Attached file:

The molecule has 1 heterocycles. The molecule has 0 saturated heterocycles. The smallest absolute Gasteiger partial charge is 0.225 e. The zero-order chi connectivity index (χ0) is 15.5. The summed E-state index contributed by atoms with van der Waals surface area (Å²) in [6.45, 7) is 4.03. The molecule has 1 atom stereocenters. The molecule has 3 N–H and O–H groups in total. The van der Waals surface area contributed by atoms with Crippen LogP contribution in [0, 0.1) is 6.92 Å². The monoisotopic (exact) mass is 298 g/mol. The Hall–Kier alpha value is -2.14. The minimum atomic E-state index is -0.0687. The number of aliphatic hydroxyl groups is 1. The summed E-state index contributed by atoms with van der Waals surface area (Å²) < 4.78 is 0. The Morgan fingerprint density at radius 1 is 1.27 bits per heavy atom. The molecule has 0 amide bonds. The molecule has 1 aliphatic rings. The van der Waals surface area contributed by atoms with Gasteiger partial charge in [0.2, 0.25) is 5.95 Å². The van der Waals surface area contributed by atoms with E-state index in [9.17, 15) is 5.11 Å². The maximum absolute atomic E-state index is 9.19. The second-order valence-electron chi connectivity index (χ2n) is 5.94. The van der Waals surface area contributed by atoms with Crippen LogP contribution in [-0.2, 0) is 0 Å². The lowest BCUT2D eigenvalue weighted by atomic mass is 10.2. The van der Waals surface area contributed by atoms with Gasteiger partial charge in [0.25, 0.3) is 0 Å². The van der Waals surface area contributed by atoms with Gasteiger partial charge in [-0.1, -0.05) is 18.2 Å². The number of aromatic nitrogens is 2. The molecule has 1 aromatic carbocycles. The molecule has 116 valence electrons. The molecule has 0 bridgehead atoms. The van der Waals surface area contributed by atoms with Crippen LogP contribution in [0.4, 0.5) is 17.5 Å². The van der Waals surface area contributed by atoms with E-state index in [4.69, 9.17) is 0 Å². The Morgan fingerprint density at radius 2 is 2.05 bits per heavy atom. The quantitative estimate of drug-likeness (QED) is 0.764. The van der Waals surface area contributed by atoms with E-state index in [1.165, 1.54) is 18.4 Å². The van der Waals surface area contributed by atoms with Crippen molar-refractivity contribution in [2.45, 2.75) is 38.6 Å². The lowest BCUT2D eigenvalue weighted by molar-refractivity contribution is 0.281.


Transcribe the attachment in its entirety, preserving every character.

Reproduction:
The molecule has 1 heterocycles. The molecule has 0 saturated heterocycles. The smallest absolute Gasteiger partial charge is 0.225 e. The zero-order chi connectivity index (χ0) is 15.5. The summed E-state index contributed by atoms with van der Waals surface area (Å²) in [6.45, 7) is 4.03. The molecule has 1 atom stereocenters. The molecule has 3 N–H and O–H groups in total. The van der Waals surface area contributed by atoms with Crippen LogP contribution in [0, 0.1) is 6.92 Å². The monoisotopic (exact) mass is 298 g/mol. The Hall–Kier alpha value is -2.14. The minimum atomic E-state index is -0.0687. The number of aliphatic hydroxyl groups is 1. The summed E-state index contributed by atoms with van der Waals surface area (Å²) < 4.78 is 0. The Morgan fingerprint density at radius 1 is 1.27 bits per heavy atom. The molecule has 0 amide bonds. The molecule has 1 aliphatic rings. The van der Waals surface area contributed by atoms with Gasteiger partial charge in [0.2, 0.25) is 5.95 Å². The van der Waals surface area contributed by atoms with E-state index in [9.17, 15) is 5.11 Å². The maximum absolute atomic E-state index is 9.19. The second-order valence-electron chi connectivity index (χ2n) is 5.94. The van der Waals surface area contributed by atoms with Crippen LogP contribution in [-0.2, 0) is 0 Å². The lowest BCUT2D eigenvalue weighted by atomic mass is 10.2. The van der Waals surface area contributed by atoms with Gasteiger partial charge in [0.25, 0.3) is 0 Å². The van der Waals surface area contributed by atoms with Gasteiger partial charge in [-0.1, -0.05) is 18.2 Å². The number of aromatic nitrogens is 2. The molecule has 1 aromatic carbocycles. The molecule has 116 valence electrons. The molecule has 0 bridgehead atoms. The van der Waals surface area contributed by atoms with Crippen LogP contribution in [0.4, 0.5) is 17.5 Å². The van der Waals surface area contributed by atoms with E-state index in [4.69, 9.17) is 0 Å². The Morgan fingerprint density at radius 2 is 2.05 bits per heavy atom. The quantitative estimate of drug-likeness (QED) is 0.764. The van der Waals surface area contributed by atoms with E-state index in [1.165, 1.54) is 18.4 Å². The van der Waals surface area contributed by atoms with Crippen molar-refractivity contribution in [2.45, 2.75) is 38.6 Å². The lowest BCUT2D eigenvalue weighted by molar-refractivity contribution is 0.281.